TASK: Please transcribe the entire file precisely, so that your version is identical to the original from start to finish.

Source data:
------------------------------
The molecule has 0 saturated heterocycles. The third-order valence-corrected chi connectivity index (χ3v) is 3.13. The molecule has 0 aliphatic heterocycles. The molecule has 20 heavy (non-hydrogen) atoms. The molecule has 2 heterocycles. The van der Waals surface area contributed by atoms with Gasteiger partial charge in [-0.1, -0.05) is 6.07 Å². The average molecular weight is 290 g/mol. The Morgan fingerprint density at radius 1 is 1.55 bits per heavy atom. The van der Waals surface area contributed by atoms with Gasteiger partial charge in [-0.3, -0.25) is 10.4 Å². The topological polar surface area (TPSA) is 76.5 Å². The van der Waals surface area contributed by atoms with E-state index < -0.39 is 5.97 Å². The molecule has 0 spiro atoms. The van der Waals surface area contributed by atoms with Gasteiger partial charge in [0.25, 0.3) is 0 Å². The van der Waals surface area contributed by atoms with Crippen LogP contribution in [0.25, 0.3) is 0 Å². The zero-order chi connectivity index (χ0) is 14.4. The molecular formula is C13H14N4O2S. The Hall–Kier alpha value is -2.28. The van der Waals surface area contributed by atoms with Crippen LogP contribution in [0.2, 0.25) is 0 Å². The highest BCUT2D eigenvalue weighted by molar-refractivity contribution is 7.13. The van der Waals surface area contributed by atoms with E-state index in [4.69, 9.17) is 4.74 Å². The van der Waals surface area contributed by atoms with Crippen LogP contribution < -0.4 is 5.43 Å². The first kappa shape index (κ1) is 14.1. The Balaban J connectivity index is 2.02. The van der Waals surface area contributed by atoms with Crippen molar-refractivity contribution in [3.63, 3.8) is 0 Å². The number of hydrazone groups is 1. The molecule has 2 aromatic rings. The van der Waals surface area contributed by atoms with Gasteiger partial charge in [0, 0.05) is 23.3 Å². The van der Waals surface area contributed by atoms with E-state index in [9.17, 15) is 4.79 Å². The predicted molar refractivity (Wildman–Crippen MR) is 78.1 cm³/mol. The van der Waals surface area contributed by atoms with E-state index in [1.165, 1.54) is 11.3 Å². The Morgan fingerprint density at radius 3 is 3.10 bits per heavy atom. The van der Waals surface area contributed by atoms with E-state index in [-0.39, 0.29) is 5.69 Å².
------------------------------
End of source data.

The molecule has 0 saturated heterocycles. The third-order valence-corrected chi connectivity index (χ3v) is 3.13. The molecule has 0 aliphatic heterocycles. The molecule has 20 heavy (non-hydrogen) atoms. The molecule has 2 heterocycles. The van der Waals surface area contributed by atoms with Gasteiger partial charge in [-0.1, -0.05) is 6.07 Å². The average molecular weight is 290 g/mol. The Morgan fingerprint density at radius 1 is 1.55 bits per heavy atom. The van der Waals surface area contributed by atoms with Gasteiger partial charge in [-0.3, -0.25) is 10.4 Å². The topological polar surface area (TPSA) is 76.5 Å². The van der Waals surface area contributed by atoms with E-state index < -0.39 is 5.97 Å². The molecule has 0 spiro atoms. The van der Waals surface area contributed by atoms with Gasteiger partial charge in [0.25, 0.3) is 0 Å². The van der Waals surface area contributed by atoms with Crippen LogP contribution in [0.25, 0.3) is 0 Å². The zero-order chi connectivity index (χ0) is 14.4. The molecular formula is C13H14N4O2S. The Hall–Kier alpha value is -2.28. The van der Waals surface area contributed by atoms with Crippen LogP contribution in [0.2, 0.25) is 0 Å². The highest BCUT2D eigenvalue weighted by molar-refractivity contribution is 7.13. The van der Waals surface area contributed by atoms with E-state index in [4.69, 9.17) is 4.74 Å². The van der Waals surface area contributed by atoms with Crippen LogP contribution < -0.4 is 5.43 Å². The first kappa shape index (κ1) is 14.1. The Balaban J connectivity index is 2.02. The van der Waals surface area contributed by atoms with Crippen molar-refractivity contribution in [3.63, 3.8) is 0 Å². The number of hydrazone groups is 1. The molecule has 2 aromatic rings. The van der Waals surface area contributed by atoms with Gasteiger partial charge in [0, 0.05) is 23.3 Å². The van der Waals surface area contributed by atoms with E-state index in [9.17, 15) is 4.79 Å². The predicted molar refractivity (Wildman–Crippen MR) is 78.1 cm³/mol. The van der Waals surface area contributed by atoms with E-state index in [1.165, 1.54) is 11.3 Å². The Morgan fingerprint density at radius 3 is 3.10 bits per heavy atom. The van der Waals surface area contributed by atoms with E-state index in [-0.39, 0.29) is 5.69 Å².